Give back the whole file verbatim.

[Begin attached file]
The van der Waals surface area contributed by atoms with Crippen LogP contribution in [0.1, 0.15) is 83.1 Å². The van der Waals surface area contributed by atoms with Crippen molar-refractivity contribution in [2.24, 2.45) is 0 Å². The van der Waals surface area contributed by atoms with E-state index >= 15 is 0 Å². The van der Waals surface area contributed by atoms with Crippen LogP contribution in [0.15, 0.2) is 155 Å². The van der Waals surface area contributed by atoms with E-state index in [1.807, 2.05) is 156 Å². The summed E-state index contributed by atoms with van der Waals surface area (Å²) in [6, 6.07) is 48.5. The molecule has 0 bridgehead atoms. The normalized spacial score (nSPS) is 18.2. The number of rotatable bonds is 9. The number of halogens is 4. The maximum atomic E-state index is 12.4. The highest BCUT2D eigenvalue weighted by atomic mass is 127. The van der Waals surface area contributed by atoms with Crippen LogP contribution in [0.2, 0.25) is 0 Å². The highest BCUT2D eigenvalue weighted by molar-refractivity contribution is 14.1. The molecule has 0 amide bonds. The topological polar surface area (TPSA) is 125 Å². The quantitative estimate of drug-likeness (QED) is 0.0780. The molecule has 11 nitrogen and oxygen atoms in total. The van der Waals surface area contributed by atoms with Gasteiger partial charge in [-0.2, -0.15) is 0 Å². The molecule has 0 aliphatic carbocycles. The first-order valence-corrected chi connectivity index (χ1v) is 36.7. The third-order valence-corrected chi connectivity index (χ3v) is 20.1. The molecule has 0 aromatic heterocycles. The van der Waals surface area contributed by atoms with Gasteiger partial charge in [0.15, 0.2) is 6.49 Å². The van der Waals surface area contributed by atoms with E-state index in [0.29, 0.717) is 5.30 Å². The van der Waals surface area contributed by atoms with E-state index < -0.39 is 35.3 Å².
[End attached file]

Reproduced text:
The van der Waals surface area contributed by atoms with Crippen LogP contribution in [0.1, 0.15) is 83.1 Å². The van der Waals surface area contributed by atoms with Crippen molar-refractivity contribution in [2.24, 2.45) is 0 Å². The van der Waals surface area contributed by atoms with E-state index >= 15 is 0 Å². The van der Waals surface area contributed by atoms with Crippen LogP contribution in [0.15, 0.2) is 155 Å². The van der Waals surface area contributed by atoms with E-state index in [1.807, 2.05) is 156 Å². The summed E-state index contributed by atoms with van der Waals surface area (Å²) in [6, 6.07) is 48.5. The molecule has 0 bridgehead atoms. The normalized spacial score (nSPS) is 18.2. The number of rotatable bonds is 9. The number of halogens is 4. The maximum atomic E-state index is 12.4. The highest BCUT2D eigenvalue weighted by atomic mass is 127. The van der Waals surface area contributed by atoms with Crippen LogP contribution in [0.2, 0.25) is 0 Å². The highest BCUT2D eigenvalue weighted by molar-refractivity contribution is 14.1. The molecule has 0 amide bonds. The topological polar surface area (TPSA) is 125 Å². The quantitative estimate of drug-likeness (QED) is 0.0780. The molecule has 11 nitrogen and oxygen atoms in total. The van der Waals surface area contributed by atoms with Gasteiger partial charge in [-0.2, -0.15) is 0 Å². The molecule has 0 aliphatic carbocycles. The first-order valence-corrected chi connectivity index (χ1v) is 36.7. The third-order valence-corrected chi connectivity index (χ3v) is 20.1. The molecule has 0 aromatic heterocycles. The van der Waals surface area contributed by atoms with Gasteiger partial charge in [0.15, 0.2) is 6.49 Å². The van der Waals surface area contributed by atoms with E-state index in [0.29, 0.717) is 5.30 Å². The van der Waals surface area contributed by atoms with E-state index < -0.39 is 35.3 Å².